Admiralty Inlet Reserve, Crockett Lake, Admiralty Head Lighthouse, and Fort Casey, neighbor Camp Casey. As if having a vast play field, long beaches, an outdoor pool, and historic buildings aren't enough, we are surrounded by other natural features and historic structures that offer additional opportunity to connect, learn, and discover.
Just a short five-minute walk along a wooded trail you will find the Admiralty Head Lighthouse and Fort Casey. The 1903 vintage lighthouse has its own interpretive center and gift shop. Visitors are welcome to climb the narrow stairway to the lantern room. Just beyond the lighthouse sits Fort Casey. The fort, constructed in the late 1800s, was equipped to defend the entrance to the Puget Sound up to the turn of the 20th Century and was used as a training facility until the mid-1940s. You can explore rare 10-inch disappearing and other mounting guns, which are on display in their original emplacements. Interpretive opportunities are available at both locations, as well as guided tours.
After connecting with the past, and learning more about the historical role our region played in maritime safety and national defense, move on to discover the abundance of plant and wildlife neighboring Crockett Lake and the Admiralty Inlet Reserve.
Crockett Lake is an open, shallow, estuarine lake, surrounded by marsh and grassland. This area is "one of the most productive birding areas in the Puget Sound Lowland" per the Seattle Audubon Society. Every year, groups like the Wild Youth service project come to Casey to learn about migratory birds. The Whidbey Island Audubon Society is always open to providing a volunteer as a guide to your groups birding adventure.
Another birding opportunity is hiking the 2.3 miles of maintained trails in the Admiralty Inlet Reserve. The 79 acres includes old-growth forest, a rare remnant prairie, and shoreline, as well the breathtaking views of Mount Baker, the Olympic Range, and the surrounding beaches and bluffs. Interpretive signs can be found all along the trail, identifying species and adding to the educational value of the hike. Groups staying at Casey can add a guided forest walk to their activities.
Whether it's outdoor education or adding an educational activity to enhance your team building program, Casey's unique location offers proximity to history and nature, as well as the instructional resources to guide your learning and discovery experience.
Editor's Note: This event has been canceled.
This June, nearly 100 musicians will arrive at Camp Casey to participate in the Common Tone Arts Music Academy. In addition to focusing on strong music fundamentals, the Music Academy will introduce a rigorous and bold curriculum of mixed chamber groups, improvisation, composition, American pop, world music, and the entrepreneurial business skills that will create fearless and vibrant artists. Dr. Brian Chin, director of the Common Tone Arts Music Academy, says “we are nurturing a new generation of musicians and artists that will inspire positive change for our diverse world and become proactive instigators of collaboration within their own communities.” Chin is an associate professor of music at Seattle Pacific University, where he serves as director of instrumental studies and coordinator of music theory. He is very active in the music world including solo and orchestral appearances, commercial music, teaching, and leadership positions with music projects and associations.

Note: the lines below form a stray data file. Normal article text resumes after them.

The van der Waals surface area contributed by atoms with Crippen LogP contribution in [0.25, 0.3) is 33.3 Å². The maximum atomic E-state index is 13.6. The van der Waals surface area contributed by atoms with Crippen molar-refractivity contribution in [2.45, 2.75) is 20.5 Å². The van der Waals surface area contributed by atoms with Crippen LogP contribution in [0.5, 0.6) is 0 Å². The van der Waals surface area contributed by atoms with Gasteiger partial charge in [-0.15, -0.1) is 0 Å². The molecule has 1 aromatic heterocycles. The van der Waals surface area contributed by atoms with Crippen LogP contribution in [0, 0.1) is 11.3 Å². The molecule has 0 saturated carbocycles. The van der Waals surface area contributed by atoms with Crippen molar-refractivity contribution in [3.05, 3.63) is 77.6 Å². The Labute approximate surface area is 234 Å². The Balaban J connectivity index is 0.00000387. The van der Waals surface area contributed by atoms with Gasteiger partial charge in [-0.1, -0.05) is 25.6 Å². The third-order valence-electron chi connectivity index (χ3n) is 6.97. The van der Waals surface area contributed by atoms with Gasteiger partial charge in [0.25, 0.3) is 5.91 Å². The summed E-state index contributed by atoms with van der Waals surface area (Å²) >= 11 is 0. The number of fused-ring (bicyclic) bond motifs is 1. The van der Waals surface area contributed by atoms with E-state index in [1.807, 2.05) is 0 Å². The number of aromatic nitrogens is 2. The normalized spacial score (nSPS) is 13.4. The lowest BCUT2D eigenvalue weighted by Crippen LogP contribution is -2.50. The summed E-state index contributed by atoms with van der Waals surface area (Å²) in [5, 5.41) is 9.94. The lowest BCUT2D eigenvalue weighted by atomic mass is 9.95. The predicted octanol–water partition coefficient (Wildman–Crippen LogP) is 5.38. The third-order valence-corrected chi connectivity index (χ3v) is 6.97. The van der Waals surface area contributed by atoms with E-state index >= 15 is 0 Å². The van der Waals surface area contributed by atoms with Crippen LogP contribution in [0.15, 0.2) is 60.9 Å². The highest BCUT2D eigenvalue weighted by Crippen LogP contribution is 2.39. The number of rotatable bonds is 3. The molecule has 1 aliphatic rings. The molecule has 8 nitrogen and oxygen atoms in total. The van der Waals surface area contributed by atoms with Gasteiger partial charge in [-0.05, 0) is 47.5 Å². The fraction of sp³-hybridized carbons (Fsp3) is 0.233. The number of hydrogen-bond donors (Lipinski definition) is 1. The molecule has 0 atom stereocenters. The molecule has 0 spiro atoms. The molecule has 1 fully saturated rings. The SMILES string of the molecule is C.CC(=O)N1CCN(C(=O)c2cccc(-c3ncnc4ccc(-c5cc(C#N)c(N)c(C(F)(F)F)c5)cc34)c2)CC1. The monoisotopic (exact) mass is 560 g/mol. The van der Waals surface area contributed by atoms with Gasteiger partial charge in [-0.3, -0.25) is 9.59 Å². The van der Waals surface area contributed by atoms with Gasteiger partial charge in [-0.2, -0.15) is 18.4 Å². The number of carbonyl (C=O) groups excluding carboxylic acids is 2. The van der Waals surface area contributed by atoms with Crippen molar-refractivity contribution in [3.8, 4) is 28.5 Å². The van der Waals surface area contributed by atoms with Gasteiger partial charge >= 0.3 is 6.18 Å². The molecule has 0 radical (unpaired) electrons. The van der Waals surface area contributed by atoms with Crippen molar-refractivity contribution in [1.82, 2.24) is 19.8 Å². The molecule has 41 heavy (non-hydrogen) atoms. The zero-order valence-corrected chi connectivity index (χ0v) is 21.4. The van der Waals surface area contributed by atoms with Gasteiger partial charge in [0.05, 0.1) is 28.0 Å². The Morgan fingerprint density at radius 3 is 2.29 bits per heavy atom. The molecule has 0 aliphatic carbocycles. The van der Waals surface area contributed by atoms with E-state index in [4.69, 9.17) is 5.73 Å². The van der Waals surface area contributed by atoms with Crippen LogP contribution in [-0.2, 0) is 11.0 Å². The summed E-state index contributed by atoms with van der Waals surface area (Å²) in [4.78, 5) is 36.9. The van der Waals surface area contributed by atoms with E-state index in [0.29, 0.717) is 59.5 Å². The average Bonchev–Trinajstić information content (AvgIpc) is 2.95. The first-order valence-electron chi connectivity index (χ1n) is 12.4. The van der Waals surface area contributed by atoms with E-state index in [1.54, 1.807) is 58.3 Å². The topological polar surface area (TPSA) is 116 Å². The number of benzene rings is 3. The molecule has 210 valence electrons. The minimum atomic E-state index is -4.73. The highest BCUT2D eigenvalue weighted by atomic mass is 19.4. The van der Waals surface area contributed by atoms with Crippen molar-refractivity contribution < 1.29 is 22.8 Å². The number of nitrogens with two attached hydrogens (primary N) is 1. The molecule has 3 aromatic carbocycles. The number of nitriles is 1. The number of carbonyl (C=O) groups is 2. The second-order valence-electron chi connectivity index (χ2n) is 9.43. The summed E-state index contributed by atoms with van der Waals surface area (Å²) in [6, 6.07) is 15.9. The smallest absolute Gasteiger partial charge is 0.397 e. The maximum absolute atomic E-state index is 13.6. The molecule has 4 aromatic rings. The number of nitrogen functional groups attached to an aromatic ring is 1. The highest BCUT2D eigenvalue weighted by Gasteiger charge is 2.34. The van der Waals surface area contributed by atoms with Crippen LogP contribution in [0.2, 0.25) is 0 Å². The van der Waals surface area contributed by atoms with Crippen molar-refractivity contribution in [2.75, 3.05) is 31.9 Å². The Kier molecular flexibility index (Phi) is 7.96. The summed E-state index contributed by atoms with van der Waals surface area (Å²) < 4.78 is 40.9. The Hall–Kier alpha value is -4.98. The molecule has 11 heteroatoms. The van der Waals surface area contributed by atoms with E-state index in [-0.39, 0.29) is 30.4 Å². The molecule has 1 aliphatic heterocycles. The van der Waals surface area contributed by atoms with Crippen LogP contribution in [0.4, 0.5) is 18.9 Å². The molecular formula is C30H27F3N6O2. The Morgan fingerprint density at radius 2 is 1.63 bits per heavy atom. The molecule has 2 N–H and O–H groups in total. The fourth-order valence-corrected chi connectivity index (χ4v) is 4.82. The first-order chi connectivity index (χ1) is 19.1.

Chin explains that the purpose of the academy is to supplement traditional music education with expanded skills and tools to inspire musicians to engage in an ever-changing musical landscape and share their creative vision with the world. The camp is set up for training the next generation of musicians to lead, create original music, thrive in the new economy, embrace technology, engage world and popular music, and build community.
While at Casey, and free of usual distractions, the attendees will benefit from the availability of multiple meeting spaces for classes, lodging, and meal service, all in one location. In addition, the large capacity auditorium provides ample space to accommodate the midday panel discussions, as well as the evening group rehearsals. Class session rotations will include chamber music, world music, fundamentals, improvisation, and composition. The Common Tone Arts Music Academy website states: “Your days will be filled making great music with your colleagues and our world-class faculty. But you will also have ample time to explore beautiful Camp Casey's miles of beaches, play games on a huge grass field, and enjoy campfires at night. Take time for hiking the trails, swimming in the pool, and find plenty of space to practice and create.”